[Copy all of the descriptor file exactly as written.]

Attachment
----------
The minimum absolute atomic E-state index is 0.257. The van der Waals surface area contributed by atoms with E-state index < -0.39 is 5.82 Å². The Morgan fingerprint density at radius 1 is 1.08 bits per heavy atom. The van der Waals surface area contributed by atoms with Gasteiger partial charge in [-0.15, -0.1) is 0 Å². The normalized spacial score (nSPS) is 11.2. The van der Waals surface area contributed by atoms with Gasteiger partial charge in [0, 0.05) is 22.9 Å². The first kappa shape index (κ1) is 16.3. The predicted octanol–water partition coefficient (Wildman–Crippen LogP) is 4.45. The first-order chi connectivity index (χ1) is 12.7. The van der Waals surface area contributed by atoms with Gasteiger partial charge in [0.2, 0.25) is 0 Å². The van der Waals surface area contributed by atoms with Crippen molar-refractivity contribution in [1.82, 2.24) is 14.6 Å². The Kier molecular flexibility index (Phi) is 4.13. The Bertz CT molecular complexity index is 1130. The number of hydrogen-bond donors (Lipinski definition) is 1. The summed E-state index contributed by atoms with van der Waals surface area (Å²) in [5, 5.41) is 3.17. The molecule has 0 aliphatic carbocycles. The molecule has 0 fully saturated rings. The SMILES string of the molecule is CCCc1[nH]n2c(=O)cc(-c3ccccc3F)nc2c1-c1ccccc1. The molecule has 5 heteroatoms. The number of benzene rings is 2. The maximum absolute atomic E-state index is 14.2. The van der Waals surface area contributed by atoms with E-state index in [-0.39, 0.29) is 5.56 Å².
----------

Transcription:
The minimum absolute atomic E-state index is 0.257. The van der Waals surface area contributed by atoms with E-state index < -0.39 is 5.82 Å². The Morgan fingerprint density at radius 1 is 1.08 bits per heavy atom. The van der Waals surface area contributed by atoms with Gasteiger partial charge in [-0.15, -0.1) is 0 Å². The normalized spacial score (nSPS) is 11.2. The van der Waals surface area contributed by atoms with Gasteiger partial charge in [0, 0.05) is 22.9 Å². The first kappa shape index (κ1) is 16.3. The predicted octanol–water partition coefficient (Wildman–Crippen LogP) is 4.45. The first-order chi connectivity index (χ1) is 12.7. The van der Waals surface area contributed by atoms with Gasteiger partial charge in [0.2, 0.25) is 0 Å². The van der Waals surface area contributed by atoms with Crippen molar-refractivity contribution in [1.82, 2.24) is 14.6 Å². The Kier molecular flexibility index (Phi) is 4.13. The Bertz CT molecular complexity index is 1130. The number of hydrogen-bond donors (Lipinski definition) is 1. The summed E-state index contributed by atoms with van der Waals surface area (Å²) in [5, 5.41) is 3.17. The molecule has 0 aliphatic carbocycles. The molecule has 0 fully saturated rings. The SMILES string of the molecule is CCCc1[nH]n2c(=O)cc(-c3ccccc3F)nc2c1-c1ccccc1. The molecule has 5 heteroatoms. The number of benzene rings is 2. The maximum absolute atomic E-state index is 14.2. The van der Waals surface area contributed by atoms with E-state index in [-0.39, 0.29) is 5.56 Å².